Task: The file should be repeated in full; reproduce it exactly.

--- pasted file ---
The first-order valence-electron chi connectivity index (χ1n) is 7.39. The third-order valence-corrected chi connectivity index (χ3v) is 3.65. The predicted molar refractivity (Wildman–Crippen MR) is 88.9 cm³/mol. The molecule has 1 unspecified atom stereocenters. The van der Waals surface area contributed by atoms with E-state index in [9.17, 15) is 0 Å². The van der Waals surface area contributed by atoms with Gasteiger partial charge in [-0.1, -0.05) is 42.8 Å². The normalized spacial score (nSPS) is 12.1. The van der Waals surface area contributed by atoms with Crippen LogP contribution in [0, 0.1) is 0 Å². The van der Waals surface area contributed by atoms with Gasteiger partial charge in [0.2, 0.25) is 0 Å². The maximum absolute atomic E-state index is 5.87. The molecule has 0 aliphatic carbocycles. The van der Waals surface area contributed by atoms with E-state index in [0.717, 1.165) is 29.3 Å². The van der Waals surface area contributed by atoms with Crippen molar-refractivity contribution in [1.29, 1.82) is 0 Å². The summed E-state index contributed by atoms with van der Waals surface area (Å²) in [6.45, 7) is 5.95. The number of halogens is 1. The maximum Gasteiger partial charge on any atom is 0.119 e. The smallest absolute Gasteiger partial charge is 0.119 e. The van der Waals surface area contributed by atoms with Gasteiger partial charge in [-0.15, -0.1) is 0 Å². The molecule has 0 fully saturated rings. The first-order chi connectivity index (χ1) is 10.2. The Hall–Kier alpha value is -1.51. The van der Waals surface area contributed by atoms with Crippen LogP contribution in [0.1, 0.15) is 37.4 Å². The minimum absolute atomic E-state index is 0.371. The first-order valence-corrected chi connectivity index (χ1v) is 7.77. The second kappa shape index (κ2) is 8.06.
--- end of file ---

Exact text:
The first-order valence-electron chi connectivity index (χ1n) is 7.39. The third-order valence-corrected chi connectivity index (χ3v) is 3.65. The predicted molar refractivity (Wildman–Crippen MR) is 88.9 cm³/mol. The molecule has 1 unspecified atom stereocenters. The van der Waals surface area contributed by atoms with E-state index in [9.17, 15) is 0 Å². The van der Waals surface area contributed by atoms with Gasteiger partial charge in [-0.1, -0.05) is 42.8 Å². The normalized spacial score (nSPS) is 12.1. The van der Waals surface area contributed by atoms with Crippen LogP contribution in [0, 0.1) is 0 Å². The van der Waals surface area contributed by atoms with Gasteiger partial charge in [0.2, 0.25) is 0 Å². The maximum absolute atomic E-state index is 5.87. The molecule has 0 aliphatic carbocycles. The van der Waals surface area contributed by atoms with E-state index in [0.717, 1.165) is 29.3 Å². The van der Waals surface area contributed by atoms with Crippen molar-refractivity contribution in [1.29, 1.82) is 0 Å². The summed E-state index contributed by atoms with van der Waals surface area (Å²) in [6.45, 7) is 5.95. The number of halogens is 1. The maximum Gasteiger partial charge on any atom is 0.119 e. The smallest absolute Gasteiger partial charge is 0.119 e. The van der Waals surface area contributed by atoms with Gasteiger partial charge in [-0.15, -0.1) is 0 Å². The molecule has 0 fully saturated rings. The first-order chi connectivity index (χ1) is 10.2. The Hall–Kier alpha value is -1.51. The van der Waals surface area contributed by atoms with Crippen LogP contribution in [0.1, 0.15) is 37.4 Å². The minimum absolute atomic E-state index is 0.371. The first-order valence-corrected chi connectivity index (χ1v) is 7.77. The second kappa shape index (κ2) is 8.06.